The facts are much in dispute about who killed the victim, but he was shot near Oliver Springs and later died. A witness saw the little sports car pull into his driveway and then noticed blows and a struggle among the three occupants of the car. This witness related that Eads knocked on his door and told him to call the police. He noticed Acres standing alongside the car rifling the wallet of the victim, although Eads testified that he (Eads) robbed the victim. The victim was found in the back seat compartment of the car bleeding from a bullet wound in his head. He died the next day in a hospital in Knoxville. The two, Eads and Acres, were apprehended a few hours afterwards, with both hailing a police car. The officer related that they were laughing and cutting up. The defendant Eads testified that in a struggle over the gun Acres shot the victim. The defendant Acres denies this and places the blame on Eads for the slaying.
The co-defendant, Eads, elected to plead guilty to the armed robbery charge, and according to the record, was given a sentence of fifty years, the record being silent as to what disposition would be made of the murder case, it being apparent that the defendant Eads, in order to avoid trial in the murder case, testified as a witness for the State against the young sixteen year old defendant Acres.
The jury found the defendant Acres guilty in both cases, and recommended a sentence of 35 years in Case No. 10602 finding him guilty of murder in the first degree; the jury also found the defendant Acres guilty of robbery as charged in the indictment in Case No. 10605 and recommended a sentence of 15 years.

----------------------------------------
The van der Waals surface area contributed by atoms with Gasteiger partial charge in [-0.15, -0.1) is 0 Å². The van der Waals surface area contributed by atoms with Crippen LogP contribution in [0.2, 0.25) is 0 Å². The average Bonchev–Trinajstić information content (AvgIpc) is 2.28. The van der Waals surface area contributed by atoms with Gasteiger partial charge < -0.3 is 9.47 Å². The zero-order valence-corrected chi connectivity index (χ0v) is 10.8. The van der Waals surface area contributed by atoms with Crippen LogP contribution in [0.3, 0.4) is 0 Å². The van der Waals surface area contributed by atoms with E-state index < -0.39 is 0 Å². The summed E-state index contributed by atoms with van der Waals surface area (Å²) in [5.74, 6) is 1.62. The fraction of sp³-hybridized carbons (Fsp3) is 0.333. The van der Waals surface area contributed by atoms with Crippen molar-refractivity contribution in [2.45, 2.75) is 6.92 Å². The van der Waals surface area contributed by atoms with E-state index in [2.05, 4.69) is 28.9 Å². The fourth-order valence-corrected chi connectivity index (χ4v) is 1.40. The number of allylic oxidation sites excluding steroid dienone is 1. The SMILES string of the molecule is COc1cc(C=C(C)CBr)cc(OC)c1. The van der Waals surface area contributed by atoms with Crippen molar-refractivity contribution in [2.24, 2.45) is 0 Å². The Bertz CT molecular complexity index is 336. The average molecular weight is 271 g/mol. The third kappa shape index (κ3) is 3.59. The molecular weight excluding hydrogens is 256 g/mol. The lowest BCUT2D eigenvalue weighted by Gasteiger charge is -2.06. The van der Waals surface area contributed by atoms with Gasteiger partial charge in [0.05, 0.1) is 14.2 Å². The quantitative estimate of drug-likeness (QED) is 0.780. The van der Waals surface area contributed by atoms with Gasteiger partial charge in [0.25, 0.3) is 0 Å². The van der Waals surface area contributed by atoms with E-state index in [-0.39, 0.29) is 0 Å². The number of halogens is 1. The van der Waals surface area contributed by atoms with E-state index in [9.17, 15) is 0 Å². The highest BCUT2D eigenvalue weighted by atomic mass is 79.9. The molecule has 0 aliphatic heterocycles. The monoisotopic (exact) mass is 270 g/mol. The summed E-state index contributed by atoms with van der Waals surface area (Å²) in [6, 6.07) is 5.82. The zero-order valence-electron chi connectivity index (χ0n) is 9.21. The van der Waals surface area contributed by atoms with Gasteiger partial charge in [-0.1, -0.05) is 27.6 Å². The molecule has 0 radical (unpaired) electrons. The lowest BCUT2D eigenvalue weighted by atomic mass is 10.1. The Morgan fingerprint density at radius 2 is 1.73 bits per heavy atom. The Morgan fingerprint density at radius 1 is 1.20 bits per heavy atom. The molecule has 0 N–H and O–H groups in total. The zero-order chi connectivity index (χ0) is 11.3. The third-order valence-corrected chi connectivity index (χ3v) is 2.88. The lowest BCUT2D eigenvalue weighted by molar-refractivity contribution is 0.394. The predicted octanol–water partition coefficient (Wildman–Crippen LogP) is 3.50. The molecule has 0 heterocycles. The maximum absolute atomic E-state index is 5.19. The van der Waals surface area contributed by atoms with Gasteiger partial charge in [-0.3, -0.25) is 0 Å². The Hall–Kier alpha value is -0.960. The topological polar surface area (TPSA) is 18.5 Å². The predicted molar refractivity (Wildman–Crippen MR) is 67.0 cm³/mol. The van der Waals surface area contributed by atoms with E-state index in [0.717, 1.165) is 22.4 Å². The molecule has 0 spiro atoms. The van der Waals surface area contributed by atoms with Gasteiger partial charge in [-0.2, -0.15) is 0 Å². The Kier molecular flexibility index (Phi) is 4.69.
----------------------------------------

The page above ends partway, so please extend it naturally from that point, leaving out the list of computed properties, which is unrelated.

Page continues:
The Court overruled a motion for a new trial and sentenced the defendant Acres to 35 years in the State Penitentiary on the murder charge, and to 15 years in the penitentiary in the armed robbery case, the sentences to be served consecutively making a total of 50 years, the exact sentence received by Eads in his submission to the robbery charge.
The defendant Acres appealed to the Court of Criminal Appeals, assigning several errors, relying particularly on the fact that he was deprived of a juvenile court hearing and that he was not given the proper warnings under Miranda. He also complained that his juvenile record was allowed to be exposed on cross-examination seeking to impeach his testimony.
The Court of Appeals found that there was no merit to the defendant’s assignments of error with reference to his juvenile court hearing or the lack thereof, and also no merit in the complaint that he was not given proper Miranda warning. With this, we agree.
We have reviewed this record carefully and are satisfied that the two, that is the defendant Acres and the witness Eads, in
concert with one another, participated in the commandeering of the automobile and the robbery of the victim, from which acts the victim’s death resulted. Acres, in the most favorable light to him, was aiding and abetting, and was therefore held accountable for the unlawful act or acts culminating in this robbery and murder.